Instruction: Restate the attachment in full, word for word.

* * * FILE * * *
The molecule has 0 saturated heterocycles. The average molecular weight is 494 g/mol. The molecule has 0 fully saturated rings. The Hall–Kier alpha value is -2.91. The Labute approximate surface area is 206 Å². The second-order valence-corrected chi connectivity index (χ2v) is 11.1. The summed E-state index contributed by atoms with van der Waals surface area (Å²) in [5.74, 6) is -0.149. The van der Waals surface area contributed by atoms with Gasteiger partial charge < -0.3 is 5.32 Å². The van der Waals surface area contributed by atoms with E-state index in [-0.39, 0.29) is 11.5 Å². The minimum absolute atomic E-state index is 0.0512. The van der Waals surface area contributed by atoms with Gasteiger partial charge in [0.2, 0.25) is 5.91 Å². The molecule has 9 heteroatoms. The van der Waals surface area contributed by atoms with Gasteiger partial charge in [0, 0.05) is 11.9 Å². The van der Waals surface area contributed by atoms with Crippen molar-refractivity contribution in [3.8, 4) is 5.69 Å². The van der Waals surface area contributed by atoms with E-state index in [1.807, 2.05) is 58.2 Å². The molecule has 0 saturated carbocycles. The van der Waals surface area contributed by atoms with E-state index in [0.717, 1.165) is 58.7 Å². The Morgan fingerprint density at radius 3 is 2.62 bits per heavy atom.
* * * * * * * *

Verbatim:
The molecule has 0 saturated heterocycles. The average molecular weight is 494 g/mol. The molecule has 0 fully saturated rings. The Hall–Kier alpha value is -2.91. The Labute approximate surface area is 206 Å². The second-order valence-corrected chi connectivity index (χ2v) is 11.1. The summed E-state index contributed by atoms with van der Waals surface area (Å²) in [5.74, 6) is -0.149. The van der Waals surface area contributed by atoms with Gasteiger partial charge < -0.3 is 5.32 Å². The van der Waals surface area contributed by atoms with E-state index in [-0.39, 0.29) is 11.5 Å². The minimum absolute atomic E-state index is 0.0512. The van der Waals surface area contributed by atoms with Gasteiger partial charge in [0.2, 0.25) is 5.91 Å². The molecule has 9 heteroatoms. The van der Waals surface area contributed by atoms with Gasteiger partial charge in [0, 0.05) is 11.9 Å². The van der Waals surface area contributed by atoms with Crippen molar-refractivity contribution in [3.8, 4) is 5.69 Å². The van der Waals surface area contributed by atoms with E-state index in [1.807, 2.05) is 58.2 Å². The molecule has 0 saturated carbocycles. The van der Waals surface area contributed by atoms with E-state index in [0.717, 1.165) is 58.7 Å². The Morgan fingerprint density at radius 3 is 2.62 bits per heavy atom.